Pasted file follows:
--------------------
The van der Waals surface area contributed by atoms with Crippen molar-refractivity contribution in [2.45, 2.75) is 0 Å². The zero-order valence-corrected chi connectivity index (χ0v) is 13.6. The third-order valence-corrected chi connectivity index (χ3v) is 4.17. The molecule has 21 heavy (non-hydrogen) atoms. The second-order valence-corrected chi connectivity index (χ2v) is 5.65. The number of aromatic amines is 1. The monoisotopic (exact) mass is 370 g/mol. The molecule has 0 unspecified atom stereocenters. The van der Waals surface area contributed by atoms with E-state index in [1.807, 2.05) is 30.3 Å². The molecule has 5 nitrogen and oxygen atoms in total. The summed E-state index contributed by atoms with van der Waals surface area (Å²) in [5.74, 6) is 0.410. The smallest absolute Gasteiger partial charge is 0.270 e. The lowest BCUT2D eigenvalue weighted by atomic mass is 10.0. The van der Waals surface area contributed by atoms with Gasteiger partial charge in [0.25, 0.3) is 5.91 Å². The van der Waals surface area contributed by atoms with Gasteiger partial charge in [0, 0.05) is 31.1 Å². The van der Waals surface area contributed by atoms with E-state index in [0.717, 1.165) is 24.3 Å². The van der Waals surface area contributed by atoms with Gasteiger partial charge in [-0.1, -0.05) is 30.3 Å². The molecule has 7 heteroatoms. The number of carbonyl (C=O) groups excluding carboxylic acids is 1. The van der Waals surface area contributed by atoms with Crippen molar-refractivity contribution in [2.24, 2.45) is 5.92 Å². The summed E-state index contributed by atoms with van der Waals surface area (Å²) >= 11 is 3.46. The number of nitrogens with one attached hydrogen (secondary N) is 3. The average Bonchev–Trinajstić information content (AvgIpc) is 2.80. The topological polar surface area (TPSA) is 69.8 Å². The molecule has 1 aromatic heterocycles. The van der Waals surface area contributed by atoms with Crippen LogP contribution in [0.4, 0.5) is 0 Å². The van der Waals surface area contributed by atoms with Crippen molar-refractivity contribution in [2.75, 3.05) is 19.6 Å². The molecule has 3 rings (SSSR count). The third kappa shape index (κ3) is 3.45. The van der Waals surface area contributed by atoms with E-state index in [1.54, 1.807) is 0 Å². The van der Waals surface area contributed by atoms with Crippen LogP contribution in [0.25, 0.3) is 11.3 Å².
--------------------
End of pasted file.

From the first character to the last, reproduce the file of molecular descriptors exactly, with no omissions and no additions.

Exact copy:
The van der Waals surface area contributed by atoms with Crippen molar-refractivity contribution in [2.45, 2.75) is 0 Å². The zero-order valence-corrected chi connectivity index (χ0v) is 13.6. The third-order valence-corrected chi connectivity index (χ3v) is 4.17. The molecule has 21 heavy (non-hydrogen) atoms. The second-order valence-corrected chi connectivity index (χ2v) is 5.65. The number of aromatic amines is 1. The monoisotopic (exact) mass is 370 g/mol. The molecule has 0 unspecified atom stereocenters. The van der Waals surface area contributed by atoms with E-state index in [1.807, 2.05) is 30.3 Å². The molecule has 5 nitrogen and oxygen atoms in total. The summed E-state index contributed by atoms with van der Waals surface area (Å²) in [5.74, 6) is 0.410. The smallest absolute Gasteiger partial charge is 0.270 e. The lowest BCUT2D eigenvalue weighted by atomic mass is 10.0. The van der Waals surface area contributed by atoms with Gasteiger partial charge in [0.25, 0.3) is 5.91 Å². The van der Waals surface area contributed by atoms with Gasteiger partial charge in [0, 0.05) is 31.1 Å². The van der Waals surface area contributed by atoms with E-state index in [0.717, 1.165) is 24.3 Å². The van der Waals surface area contributed by atoms with Gasteiger partial charge in [-0.1, -0.05) is 30.3 Å². The molecule has 7 heteroatoms. The number of carbonyl (C=O) groups excluding carboxylic acids is 1. The van der Waals surface area contributed by atoms with Crippen molar-refractivity contribution in [2.24, 2.45) is 5.92 Å². The summed E-state index contributed by atoms with van der Waals surface area (Å²) >= 11 is 3.46. The number of nitrogens with one attached hydrogen (secondary N) is 3. The average Bonchev–Trinajstić information content (AvgIpc) is 2.80. The topological polar surface area (TPSA) is 69.8 Å². The molecule has 1 aromatic heterocycles. The van der Waals surface area contributed by atoms with Crippen LogP contribution in [0.4, 0.5) is 0 Å². The van der Waals surface area contributed by atoms with Crippen molar-refractivity contribution in [2.75, 3.05) is 19.6 Å². The molecule has 3 rings (SSSR count). The third kappa shape index (κ3) is 3.45. The van der Waals surface area contributed by atoms with E-state index in [1.54, 1.807) is 0 Å². The van der Waals surface area contributed by atoms with Crippen LogP contribution in [0.25, 0.3) is 11.3 Å².